Professor Wilson Sibbett

Honorary Graduate Tuesday 18th July 2017

Professor Wilson Sibbett

Chair of Council, fellow graduates, ladies and gentlemen, at the outset of my remarks, I would wish to say what an honour and privilege it is for me to receive this honorary doctor of science degree from the City University of London. My sincere thanks go to the nominator and to the Senate and I am most grateful to them for considering me worthy to receive this prestigious degree.

As I look out onto this sea of fresh graduate faces, I am confident that your generation has the potential to deliver handsomely to the well-being of this country and indeed to the many with whom you may interact outside the UK. You have already demonstrated the necessary self-discipline and motivation to complete successfully your range of degree courses and, in complimenting you all on your efforts, I am sure that you would wish to join me in acknowledging the contribution made to your success by the inspiration and dedication of the university staff here, by the unending assistance and encouragement of your parents as well as the wider support received from your family and friends. As in my own case, I believe that your degree will open many doors and avenues to career opportunities, some of which you perhaps cannot even begin to imagine today. So, congratulations and ‘well done’ to all involved!

Of course, I am very aware that the world into which you graduate today is rather different to the one into which I first graduated in 1970. Much has changed through technological advances, but in my judgement, the importance and relevance of cooperation and interaction with others remain unchanged. I believe that, regardless of the politics of the day, positive and constructive human exchanges are key and the skills and self-confidence that builds on your university degree experiences will give you a broad spectrum of opportunity spaces for you as individuals, and collectively, I am sure that you can make the world a better place as you go out from here.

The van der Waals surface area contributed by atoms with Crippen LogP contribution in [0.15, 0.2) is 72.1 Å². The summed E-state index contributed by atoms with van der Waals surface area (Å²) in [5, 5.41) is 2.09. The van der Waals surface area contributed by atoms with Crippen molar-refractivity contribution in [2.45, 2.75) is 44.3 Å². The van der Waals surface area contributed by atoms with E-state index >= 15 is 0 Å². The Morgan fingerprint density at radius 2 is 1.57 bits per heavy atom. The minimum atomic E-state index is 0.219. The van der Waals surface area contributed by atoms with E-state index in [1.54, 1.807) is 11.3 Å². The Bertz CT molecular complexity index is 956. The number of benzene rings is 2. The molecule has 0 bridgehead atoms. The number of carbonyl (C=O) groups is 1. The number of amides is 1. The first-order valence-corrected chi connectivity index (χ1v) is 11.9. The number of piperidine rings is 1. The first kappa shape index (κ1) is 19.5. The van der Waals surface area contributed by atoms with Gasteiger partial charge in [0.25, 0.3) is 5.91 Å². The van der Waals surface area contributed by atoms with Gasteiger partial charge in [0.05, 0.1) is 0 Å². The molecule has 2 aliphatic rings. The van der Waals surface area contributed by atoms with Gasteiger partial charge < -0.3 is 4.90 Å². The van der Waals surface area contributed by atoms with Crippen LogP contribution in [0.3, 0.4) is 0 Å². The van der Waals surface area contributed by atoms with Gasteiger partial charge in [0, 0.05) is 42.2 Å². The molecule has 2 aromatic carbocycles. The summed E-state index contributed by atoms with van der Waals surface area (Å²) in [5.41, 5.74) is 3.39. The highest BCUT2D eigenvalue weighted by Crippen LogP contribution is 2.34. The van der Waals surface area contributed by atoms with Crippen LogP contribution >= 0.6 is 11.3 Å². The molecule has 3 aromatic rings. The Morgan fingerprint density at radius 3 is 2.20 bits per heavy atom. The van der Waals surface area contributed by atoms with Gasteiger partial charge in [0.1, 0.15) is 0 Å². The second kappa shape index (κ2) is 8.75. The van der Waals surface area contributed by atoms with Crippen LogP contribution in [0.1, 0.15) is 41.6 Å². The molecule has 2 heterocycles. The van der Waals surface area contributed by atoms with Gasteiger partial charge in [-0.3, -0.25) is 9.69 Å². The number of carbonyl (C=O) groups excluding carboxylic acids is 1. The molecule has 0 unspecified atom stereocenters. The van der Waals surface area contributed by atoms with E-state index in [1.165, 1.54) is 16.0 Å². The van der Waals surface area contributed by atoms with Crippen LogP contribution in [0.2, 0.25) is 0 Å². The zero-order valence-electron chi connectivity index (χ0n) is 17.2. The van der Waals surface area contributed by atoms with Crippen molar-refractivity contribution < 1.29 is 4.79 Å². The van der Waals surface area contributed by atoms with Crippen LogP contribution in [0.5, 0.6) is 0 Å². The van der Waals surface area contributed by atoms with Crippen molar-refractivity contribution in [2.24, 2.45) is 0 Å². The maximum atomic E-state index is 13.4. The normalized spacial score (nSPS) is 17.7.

With the benefit of hindsight relating to my own case, I can now appreciate that an advantage within my chosen branch of optical physics derived simply from good timing! I have been fortunate to live through a substantial portion of the history of the laser, because, the first demonstration of a working laser in 1960 heralded an era relating to a new field of ‘optical electronics’, or, what is now more often referred to as ‘photonics’. It has been very exciting and interesting to witness at first-hand many of the major advances in laser development as well as the proliferation of applications that are reliant on laser-based technologies. Undoubtedly, you will have used laser pointers, experienced the barcode scanners in the supermarket and you will be aware of high-street clinics for eye surgeries but perhaps you might need to be reminded that the speed of modern internet communications owes much to a range of optical technologies, involving in particular, semiconductor diode lasers and novel optical fibres and related components. Indeed, much continues to be accomplished by cutting-edge research in the field of photonics and I am delighted that, when I am not on the golf course, I can still engage with younger research colleagues who are exploring some up-to-date aspects of optical research in biology and medicine. Today’s cutting-edge technologies will also, I am sure, open up many new and unexpected career pathways for many of you.

As you have already heard in the laureation, my professional life has been in science teaching, research and administration and it followed routes that I could not have imagined in 1970. I learned very quickly, especially through graduate-research experience, the importance of collaboration and cooperation and I have benefited greatly from research-team colleagues, as well as national and international collaborations. Some of the most fruitful and rewarding exchanges have been connected with the multi-disciplinary nature of some of my research which, over the years, has engaged not only with other physicists but also with engineers, biologists and clinicians. Interestingly also, I have found that communication with politicians and policy makers (whether in a science or in a sport) can best be achieved through the sharing of ideas and thinking within conversations that can be allowed to be quite radical and diverse. Each of you is now well qualified to participate in such conversations and to build lasting and rewarding relationships!

So, my fellow graduates, I wish you all every possible success in your future careers and, for you and me, there is no doubt in my mind that City University of London will continue to command a very special place in each of our lives.

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